Boldly Going Where No Stadium Has Gone Before
By Richard Sandomir
The New York Times
The Yankees, still looking for pitching help, detoured on Tuesday into discussions of wireless technology, the convergence of video, Internet and voice, and killer apps.
Yankee Studium has been wired with monitors that will offer weather and traffic updates, to enhance the fan experience.
None of that will be supplied by the free agent C. C. Sabathia, but by Cisco Systems, the high-tech behemoth, which has wired the new $1.3 billion Yankee Stadium with what it said was the most advanced technology ever embedded in a North American stadium.
"Yankee Stadium will be in a constant state of the artness," Lonn Trost, the team's chief operating officer, told a news conference at Cisco's office across West 33rd Street from Madison Square Garden. "Don't look up that word. It doesn't exist."
John T. Chambers, the passionate salesman who is the chairman of Cisco, offered a cinematic analysis of the company's installation at the new stadium, which he estimated cost $15 million to $16 million and is not part of a sponsorship.
"Take the dream of 'Star Trek' or other movies," he said in a voice suffused with the influence of his upbringing in West Virginia. "That concept is where we're going to go."
He added: "It's going to change all of sports. I don't think I'm too bold in saying that."
The technological prowess acquired by the Yankees includes the ability to program 1,100 flat-panel, high-definition TV monitors with live game coverage, archival and highlight video, statistics, promotional messages and weather and traffic updates.
The monitors will be located at concession stands, inside the 59 luxury and party suites, around the restaurants and bars, and in restrooms. They are designed to surround fans visually from the moment they walk into the stadium, especially when they stray from a direct view of the field. The team will be its own video puppeteer, controlling all the monitors centrally with the capabilities of offering different content on each one.
Each player will have a computer at his locker and all video instruction has been integrated into the Cisco system.
The luxury suites will be outfitted with special touch-screen phones that will let better-heeled fans order food and merchandise. And Cisco's video-conferencing technology will be installed in the stadium's business conference center, which will let it connect to a library in the Bronx (for students and community groups) and eventually to other locations in the city like hospitals, to let players and executives talk to fans.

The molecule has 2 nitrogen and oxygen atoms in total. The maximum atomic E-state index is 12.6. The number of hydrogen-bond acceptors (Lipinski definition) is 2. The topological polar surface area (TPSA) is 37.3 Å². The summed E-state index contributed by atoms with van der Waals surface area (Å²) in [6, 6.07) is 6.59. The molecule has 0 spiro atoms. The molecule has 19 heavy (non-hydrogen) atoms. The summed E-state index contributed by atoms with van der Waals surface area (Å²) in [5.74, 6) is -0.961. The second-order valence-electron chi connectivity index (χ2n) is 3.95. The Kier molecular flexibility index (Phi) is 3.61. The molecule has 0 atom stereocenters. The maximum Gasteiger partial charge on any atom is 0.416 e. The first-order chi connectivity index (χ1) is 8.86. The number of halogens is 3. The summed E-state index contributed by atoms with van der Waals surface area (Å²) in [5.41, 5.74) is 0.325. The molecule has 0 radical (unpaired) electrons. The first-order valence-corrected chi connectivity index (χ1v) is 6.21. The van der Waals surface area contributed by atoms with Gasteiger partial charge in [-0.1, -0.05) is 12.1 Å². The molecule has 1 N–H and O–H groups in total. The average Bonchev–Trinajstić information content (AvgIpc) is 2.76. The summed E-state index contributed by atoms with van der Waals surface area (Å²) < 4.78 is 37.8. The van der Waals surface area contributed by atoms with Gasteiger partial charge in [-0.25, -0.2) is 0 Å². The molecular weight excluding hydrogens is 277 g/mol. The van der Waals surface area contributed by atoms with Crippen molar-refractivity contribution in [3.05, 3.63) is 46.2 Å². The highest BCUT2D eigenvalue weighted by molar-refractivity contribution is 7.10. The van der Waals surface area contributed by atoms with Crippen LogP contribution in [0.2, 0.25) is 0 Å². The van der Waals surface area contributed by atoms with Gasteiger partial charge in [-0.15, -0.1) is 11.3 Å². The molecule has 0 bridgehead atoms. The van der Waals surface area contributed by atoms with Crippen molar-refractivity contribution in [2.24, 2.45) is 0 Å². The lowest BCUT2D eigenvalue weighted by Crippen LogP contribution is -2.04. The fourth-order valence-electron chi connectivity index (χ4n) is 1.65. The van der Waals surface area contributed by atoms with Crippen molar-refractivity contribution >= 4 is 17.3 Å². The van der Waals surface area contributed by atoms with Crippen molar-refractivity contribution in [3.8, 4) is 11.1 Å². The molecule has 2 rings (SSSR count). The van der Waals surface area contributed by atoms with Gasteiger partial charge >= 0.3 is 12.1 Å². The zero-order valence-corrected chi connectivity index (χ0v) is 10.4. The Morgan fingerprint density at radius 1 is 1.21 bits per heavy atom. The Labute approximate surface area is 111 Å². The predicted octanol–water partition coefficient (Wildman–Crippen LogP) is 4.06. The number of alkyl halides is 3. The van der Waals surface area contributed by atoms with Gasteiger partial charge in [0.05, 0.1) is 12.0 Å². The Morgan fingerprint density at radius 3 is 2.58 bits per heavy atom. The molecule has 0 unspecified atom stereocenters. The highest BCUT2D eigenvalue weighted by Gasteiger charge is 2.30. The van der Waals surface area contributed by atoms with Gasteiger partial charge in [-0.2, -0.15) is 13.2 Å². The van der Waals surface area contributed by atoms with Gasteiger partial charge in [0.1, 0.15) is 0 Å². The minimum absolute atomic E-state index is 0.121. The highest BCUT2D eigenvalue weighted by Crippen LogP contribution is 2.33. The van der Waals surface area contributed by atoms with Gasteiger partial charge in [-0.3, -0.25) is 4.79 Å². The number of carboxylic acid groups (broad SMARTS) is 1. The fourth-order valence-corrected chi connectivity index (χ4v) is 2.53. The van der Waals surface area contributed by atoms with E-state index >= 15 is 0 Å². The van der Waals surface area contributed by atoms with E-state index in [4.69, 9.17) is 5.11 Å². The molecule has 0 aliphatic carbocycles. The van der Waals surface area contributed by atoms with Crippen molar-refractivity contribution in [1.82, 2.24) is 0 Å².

"The ultimate fan experience is when Derek Jeter can help some kid in the Bronx learn long division" via video conferencing, said Ron Ricci, the co-chairman of Cisco's sports and entertainment division , who said he learned arithmetic through baseball.
Ricci and Chambers said that the technology already wired into the stadium would eventually allow fans at the stadium, and at home and beyond, to connect the system's data and video to their home televisions and mobile devices.
"This technology is future proof," Ricci said. "It will be possible, at the next level, that fans at each seat will have an individualized interactive experience, perhaps ordering food and picking it up at the concession stands, most assuredly through your mobile phone."
He added: "I can't emphasize enough how important video is. It's the killer application. It's what fans want to see, to see more angles and do it on their terms."
Some elements of the system, which Cisco began installing about two years ago as the stadium was being built, will take a while to be fully functional. Trost said his greatest concern was making sure the stadium opened on time, but insisted that elevating the fan experience — a phrase used repeatedly — was behind the Cisco strategy.
"We can't deliver the same thing every year," Trost said. "We try to deliver winning ballclubs and part of that is bringing in winning partners."
Chambers said that past experience told him he could not be certain how the technology would evolve or how envisioned uses would change over time. "Once you build the architecture," he said, "it's like highways. You can really go wherever you want."
The Yankees have created a technology subsidiary, which seems appropriate.
Trost said his high-tech learning curve ended in the 1960s with his mastery of the mimeograph machine. And Hal Steinbrenner, the Yankees' co-chairman, said of some of Cisco's technology: "I didn't know it existed."
For additional information regarding telepresence, HD video conferencing and audio visual integration call 1-800-224-7083, or click here to have an IVCi Representative contact you.